Happy 2018! As one year ends and another year begins, it’s helpful (and fun!) to reflect upon events that that impacted our work and the people around us, and look to the future to see what is to come. As an active member of the CGF’s Health & Wellness Steering Committee, through my work with IGA, and as a dietitian, I have been doing this very exercise myself.  We all play a part in helping our customers, our employees, and our organizations work towards achieving personal and professional goals in health and wellbeing. Here are a few actionable and inspirational concepts that can help address what is on shoppers’ minds as their questions about health and wellbeing continue to include broader concepts, and as we see their purchasing behaviors shift.

1. There is interest at both the organizational and individual levels in moving from wellness to wellbeing. People are not looking at “just” managing disease as the best route to care for themselves, but instead, are looking to be more proactive in all phases of their health, from prevention to chronic disease self-care. One important thing I like to consider is that whether or not you have a chronic disease, and whatever your personal health and history are, wellbeing is about taking care of yourself.

The digital tools we have available now and the way people can access knowledge and take action on information can be used to enhance each person’s individual quest for wellbeing. From a content perspective, there is a role for pretty much everyone across the food supply chain to help transform the way we interact with, and take action upon, knowledge. Be sure that in addition to wellbeing content experts your digital/IT team is prepared to help execute with excellence, and ensure all the checks and balances for data management, privacy, crisis communications and other relevant considerations are part of your planning and implementation process.

Consider the infrastructure and the culture of your organization, and look at where changes can be made, both small and large, to start shifting the thinking and execution of employee health and wellbeing programs as well as programs aimed at our target audiences. The winners here will be those who can maximize resources and ensure integration between our internal and external health and wellbeing offerings. Put the end user first and remember that our employees are our customers and our customers are craving authenticity. This means what we do inside our own culture can translate and boost what we do for our customers. Make sure your metrics are right, too. Thinking about authenticity, transparency, and general feelings of happiness and trust may feel a bit intangible now, but if we remember the human experience and solutions based approach to what we sell and/or offer, it can be a process that’s transformative for all involved.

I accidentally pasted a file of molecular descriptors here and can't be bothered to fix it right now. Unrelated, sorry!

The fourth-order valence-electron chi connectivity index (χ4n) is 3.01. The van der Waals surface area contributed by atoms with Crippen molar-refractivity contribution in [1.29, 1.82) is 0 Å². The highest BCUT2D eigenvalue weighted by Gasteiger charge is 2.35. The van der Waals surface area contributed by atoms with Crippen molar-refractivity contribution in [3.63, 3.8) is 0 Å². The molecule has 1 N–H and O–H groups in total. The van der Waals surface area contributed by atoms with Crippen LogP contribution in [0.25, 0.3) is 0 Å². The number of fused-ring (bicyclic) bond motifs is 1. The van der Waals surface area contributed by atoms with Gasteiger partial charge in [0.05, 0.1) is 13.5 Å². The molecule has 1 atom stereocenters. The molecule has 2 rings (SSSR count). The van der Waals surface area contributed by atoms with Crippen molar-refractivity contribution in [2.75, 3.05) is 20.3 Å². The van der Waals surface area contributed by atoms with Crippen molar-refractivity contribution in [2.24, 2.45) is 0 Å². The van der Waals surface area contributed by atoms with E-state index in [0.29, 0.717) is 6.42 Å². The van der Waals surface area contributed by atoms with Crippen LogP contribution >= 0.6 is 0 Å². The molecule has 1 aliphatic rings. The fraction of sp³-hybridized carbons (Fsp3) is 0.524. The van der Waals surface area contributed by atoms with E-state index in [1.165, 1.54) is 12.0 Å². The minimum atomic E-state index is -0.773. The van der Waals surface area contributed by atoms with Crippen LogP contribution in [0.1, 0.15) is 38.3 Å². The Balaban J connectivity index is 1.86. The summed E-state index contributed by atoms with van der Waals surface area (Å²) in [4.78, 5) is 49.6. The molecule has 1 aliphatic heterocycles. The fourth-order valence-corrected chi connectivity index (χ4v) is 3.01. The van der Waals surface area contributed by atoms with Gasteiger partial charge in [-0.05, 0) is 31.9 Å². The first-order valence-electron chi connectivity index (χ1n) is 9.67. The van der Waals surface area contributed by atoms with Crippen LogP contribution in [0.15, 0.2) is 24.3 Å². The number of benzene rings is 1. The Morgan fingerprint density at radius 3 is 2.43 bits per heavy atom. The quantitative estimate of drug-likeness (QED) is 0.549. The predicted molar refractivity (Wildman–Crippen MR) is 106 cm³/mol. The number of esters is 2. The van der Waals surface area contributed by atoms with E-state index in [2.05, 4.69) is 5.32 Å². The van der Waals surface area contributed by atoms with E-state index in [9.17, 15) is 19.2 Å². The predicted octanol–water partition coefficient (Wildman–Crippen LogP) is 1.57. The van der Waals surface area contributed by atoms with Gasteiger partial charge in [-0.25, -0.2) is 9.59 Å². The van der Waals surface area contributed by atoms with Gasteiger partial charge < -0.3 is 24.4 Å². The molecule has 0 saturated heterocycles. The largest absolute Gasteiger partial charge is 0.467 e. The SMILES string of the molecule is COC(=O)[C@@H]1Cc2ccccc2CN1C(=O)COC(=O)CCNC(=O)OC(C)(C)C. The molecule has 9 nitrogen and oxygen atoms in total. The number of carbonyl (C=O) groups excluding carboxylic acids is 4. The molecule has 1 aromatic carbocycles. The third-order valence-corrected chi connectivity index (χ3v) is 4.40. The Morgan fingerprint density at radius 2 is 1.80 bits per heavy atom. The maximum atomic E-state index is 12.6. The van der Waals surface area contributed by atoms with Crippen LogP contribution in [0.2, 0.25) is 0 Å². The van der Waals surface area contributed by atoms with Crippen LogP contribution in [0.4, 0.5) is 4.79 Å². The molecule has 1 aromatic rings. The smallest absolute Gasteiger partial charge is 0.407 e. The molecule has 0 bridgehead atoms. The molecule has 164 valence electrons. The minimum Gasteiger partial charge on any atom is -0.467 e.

Check out the resources and case studies from our employee health and wellness working group for inspiration, ideas, and tools to help think through what’s best for your organization locally and globally. Remember to consider the multicultural influence that offers a unique look at what can work for a global point of view. This will translate not just country to country, but to the multicultural workforce and customer base that lends rich perspective and opportunity for interaction.

2. Focus turns from collecting things to collecting experiences. Consider that teens are now spending more money on food than clothing. This lends the opportunity to really connect with our customers in ways that we haven’t been able to – or even dreamed of – before. Food can be a connecting factor socially, culturally, emotionally, and people are yearning for culinary education, fun, and new flavors. What can you do to make the story of your products and services the star for the very audiences you want to connect with?

3. Farm to fork authenticity. People have questions about their food, literally from farm to fork, changing what drives their purchases to include more details covering aspects across the food supply chain. The implications to all involved from farm to processor to retailer to shopper and beyond are big, so it’s important to get the details right. Define terminology that may not have a universal definition. Words like “local”, “sustainable”, “farm to table” can mean different things to different people, so be sure that your products and services are framed up intentionally to avoid confusion. This isn’t about a marketing program, it’s about our infrastructure, and good intentions can have unintended consequences if not executed correctly.

Collaborate with diverse experts from across the food supply chain and ensure data used is credible and checked. Tell your story accurately from the farmer, health professional and individual shopper point of view to help ensure authenticity, accuracy, and actionable impact. If it’s not memorable, helpful, or actionable, it can be a waste of a good story. Walking a mile in the shoes of another across the food supply chain and from the shopper point of view will help inspire growth and progress here.

Wishing you a fun, insightful, prosperous and healthful new year personally and professionally! 

Kimberly Kirchherr
IGA Health & Wellness Advisor
Independent Grocers Alliance (IGA)